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Evolution of Longevity

When did people start living significantly longer?


Updated September 20, 2012

Until fairly recently, little information existed about how long prehistoric people lived, on average. There were simply not enough fossilized human remains to draw broad conclusions about the age distribution or demographics of any given ancient population; only fragments of individual skeletons tended to be found in archeological sites. Tracking life expectancy as it increased, to see when human longevity first grew, was tough.

Read more: How life expectancy has changed throughout history

Struck by this challenge, anthropology professors Rachel Caspari of Central Michigan University and Sang-Hee Lee of the University of California-Riverside decided to take a different approach: rather than focus on the age of individuals at death, they concentrated on relative ages, that is, they calculated the different proportions of young and old. Using an established method of studying tooth wear in skeletons, they determined an “OY ratio”, or ratio of older adults to younger adults.

The team focused on the remains of 768 early people, in fossils accumulated over a three million year period, in four main sites. The earliest specimens were from East and South Africa, others were Neandertals dating back 130,000 - 30,000 years ago, and the most recent aggregate from Europe early in the Upper Paleolithic period, as recently as 20,000 years ago. Both artistic and functional tools are common artifacts from this period.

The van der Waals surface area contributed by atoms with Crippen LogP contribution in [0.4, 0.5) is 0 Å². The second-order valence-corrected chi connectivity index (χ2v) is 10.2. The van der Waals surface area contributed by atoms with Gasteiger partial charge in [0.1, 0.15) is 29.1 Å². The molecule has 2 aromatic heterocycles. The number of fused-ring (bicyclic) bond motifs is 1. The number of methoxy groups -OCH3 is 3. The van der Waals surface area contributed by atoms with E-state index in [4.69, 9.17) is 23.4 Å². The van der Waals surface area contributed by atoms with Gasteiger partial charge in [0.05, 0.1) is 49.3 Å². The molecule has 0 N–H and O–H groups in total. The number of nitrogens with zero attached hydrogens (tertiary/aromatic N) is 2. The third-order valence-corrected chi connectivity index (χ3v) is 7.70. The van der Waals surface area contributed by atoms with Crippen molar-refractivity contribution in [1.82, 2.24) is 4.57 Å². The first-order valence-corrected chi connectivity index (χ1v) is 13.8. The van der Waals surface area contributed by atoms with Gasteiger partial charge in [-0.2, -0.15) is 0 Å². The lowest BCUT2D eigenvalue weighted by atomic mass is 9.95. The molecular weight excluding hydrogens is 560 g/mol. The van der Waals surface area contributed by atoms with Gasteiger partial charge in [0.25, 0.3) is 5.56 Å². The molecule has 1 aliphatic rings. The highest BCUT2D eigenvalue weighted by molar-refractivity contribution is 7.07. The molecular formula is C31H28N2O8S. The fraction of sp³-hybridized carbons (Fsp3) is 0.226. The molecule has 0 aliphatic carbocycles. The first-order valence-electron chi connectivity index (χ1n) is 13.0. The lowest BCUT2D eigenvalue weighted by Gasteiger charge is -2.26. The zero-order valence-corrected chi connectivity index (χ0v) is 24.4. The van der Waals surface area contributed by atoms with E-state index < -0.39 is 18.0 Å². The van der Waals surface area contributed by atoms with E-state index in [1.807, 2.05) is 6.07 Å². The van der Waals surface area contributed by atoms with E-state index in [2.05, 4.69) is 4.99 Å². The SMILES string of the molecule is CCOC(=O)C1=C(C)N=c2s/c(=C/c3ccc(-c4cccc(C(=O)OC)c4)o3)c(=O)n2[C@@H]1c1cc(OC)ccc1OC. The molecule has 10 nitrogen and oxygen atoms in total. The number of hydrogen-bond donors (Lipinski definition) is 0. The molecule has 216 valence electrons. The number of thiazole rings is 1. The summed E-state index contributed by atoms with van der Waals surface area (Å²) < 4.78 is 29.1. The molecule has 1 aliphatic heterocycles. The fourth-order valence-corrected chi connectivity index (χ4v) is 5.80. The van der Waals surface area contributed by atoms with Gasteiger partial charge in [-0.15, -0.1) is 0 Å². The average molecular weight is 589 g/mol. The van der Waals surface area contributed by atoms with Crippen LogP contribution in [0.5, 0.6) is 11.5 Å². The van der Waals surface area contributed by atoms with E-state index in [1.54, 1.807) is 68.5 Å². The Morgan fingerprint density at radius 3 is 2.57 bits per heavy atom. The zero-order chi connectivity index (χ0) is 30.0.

In a 2011 article in Scientific American, Caspari writes that the team was not prepared for how dramatic the results of their calculations would be. While longevity increased marginally over all of the time periods, so-called “modern” humans – living around 30,000 years ago – saw an increase in the ratio of older adults to younger ones that was five times greater than for earlier populations.

Caspari calls the shift the “evolution of grandparents”, as it appears to be a turning point in history, resulting in the coexistence of three generations for the first time. Though they cannot be sure which precise factors brought about this new trend, she and other colleagues have hypothesized that it’s not just healthier constitutions, or improving physiology. Rather, they suggest that older surviving members of a population contribute play a significant cultural and social role, passing on skills, knowledge and other resources that improve the longevity of their extended family – and setting the state for increased survivorship in modern society.

Read more: How long can humans live?


Caspari, R. “The Evolution of Grandparents.” Scientific American. 2011 vol:305 iss:2 pg:44 -9.

Rachel Caspari and Sang-Hee Lee. “Older Age Becomes Common Late in Human Evolution.” PNAS July 27, 2004 vol. 101 no. 30 10895-10900.

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